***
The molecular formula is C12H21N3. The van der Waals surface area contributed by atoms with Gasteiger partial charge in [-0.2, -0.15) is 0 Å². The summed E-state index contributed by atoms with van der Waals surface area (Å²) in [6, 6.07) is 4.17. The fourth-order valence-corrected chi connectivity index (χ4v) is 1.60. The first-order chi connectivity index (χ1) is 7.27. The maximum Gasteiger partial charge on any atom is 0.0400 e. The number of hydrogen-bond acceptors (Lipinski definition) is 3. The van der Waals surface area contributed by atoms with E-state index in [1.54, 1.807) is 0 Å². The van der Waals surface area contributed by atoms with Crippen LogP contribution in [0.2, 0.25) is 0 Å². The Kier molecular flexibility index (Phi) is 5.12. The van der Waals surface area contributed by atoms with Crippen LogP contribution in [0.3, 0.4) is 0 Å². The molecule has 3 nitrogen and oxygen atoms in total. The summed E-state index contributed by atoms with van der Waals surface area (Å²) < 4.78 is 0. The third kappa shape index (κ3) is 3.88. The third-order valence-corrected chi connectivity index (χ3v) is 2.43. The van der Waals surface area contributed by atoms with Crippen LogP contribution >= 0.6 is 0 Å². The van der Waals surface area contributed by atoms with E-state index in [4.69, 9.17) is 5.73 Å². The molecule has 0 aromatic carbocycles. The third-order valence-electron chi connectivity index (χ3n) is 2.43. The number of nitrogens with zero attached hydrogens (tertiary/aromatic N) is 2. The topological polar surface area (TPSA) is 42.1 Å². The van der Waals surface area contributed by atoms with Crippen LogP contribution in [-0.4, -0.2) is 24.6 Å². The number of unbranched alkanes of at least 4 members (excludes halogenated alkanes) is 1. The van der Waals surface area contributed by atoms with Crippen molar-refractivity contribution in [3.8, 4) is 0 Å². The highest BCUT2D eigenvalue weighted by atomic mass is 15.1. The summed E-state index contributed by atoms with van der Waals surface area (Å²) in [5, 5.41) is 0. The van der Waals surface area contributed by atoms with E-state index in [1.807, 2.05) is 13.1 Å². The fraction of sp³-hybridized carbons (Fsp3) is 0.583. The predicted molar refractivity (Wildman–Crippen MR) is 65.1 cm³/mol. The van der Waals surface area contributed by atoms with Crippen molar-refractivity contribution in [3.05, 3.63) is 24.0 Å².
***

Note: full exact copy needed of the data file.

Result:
The molecular formula is C12H21N3. The van der Waals surface area contributed by atoms with Gasteiger partial charge in [-0.2, -0.15) is 0 Å². The summed E-state index contributed by atoms with van der Waals surface area (Å²) in [6, 6.07) is 4.17. The fourth-order valence-corrected chi connectivity index (χ4v) is 1.60. The first-order chi connectivity index (χ1) is 7.27. The maximum Gasteiger partial charge on any atom is 0.0400 e. The number of hydrogen-bond acceptors (Lipinski definition) is 3. The van der Waals surface area contributed by atoms with E-state index in [1.54, 1.807) is 0 Å². The van der Waals surface area contributed by atoms with Crippen LogP contribution in [0.2, 0.25) is 0 Å². The Kier molecular flexibility index (Phi) is 5.12. The van der Waals surface area contributed by atoms with Crippen LogP contribution in [0.3, 0.4) is 0 Å². The molecule has 3 nitrogen and oxygen atoms in total. The summed E-state index contributed by atoms with van der Waals surface area (Å²) < 4.78 is 0. The third kappa shape index (κ3) is 3.88. The third-order valence-corrected chi connectivity index (χ3v) is 2.43. The van der Waals surface area contributed by atoms with Crippen LogP contribution >= 0.6 is 0 Å². The van der Waals surface area contributed by atoms with E-state index in [4.69, 9.17) is 5.73 Å². The molecule has 0 aromatic carbocycles. The third-order valence-electron chi connectivity index (χ3n) is 2.43. The number of nitrogens with zero attached hydrogens (tertiary/aromatic N) is 2. The topological polar surface area (TPSA) is 42.1 Å². The van der Waals surface area contributed by atoms with Crippen LogP contribution in [-0.4, -0.2) is 24.6 Å². The number of unbranched alkanes of at least 4 members (excludes halogenated alkanes) is 1. The van der Waals surface area contributed by atoms with Crippen molar-refractivity contribution in [3.8, 4) is 0 Å². The highest BCUT2D eigenvalue weighted by atomic mass is 15.1. The summed E-state index contributed by atoms with van der Waals surface area (Å²) in [5, 5.41) is 0. The van der Waals surface area contributed by atoms with E-state index in [1.807, 2.05) is 13.1 Å². The fraction of sp³-hybridized carbons (Fsp3) is 0.583. The predicted molar refractivity (Wildman–Crippen MR) is 65.1 cm³/mol. The van der Waals surface area contributed by atoms with Crippen molar-refractivity contribution in [3.05, 3.63) is 24.0 Å².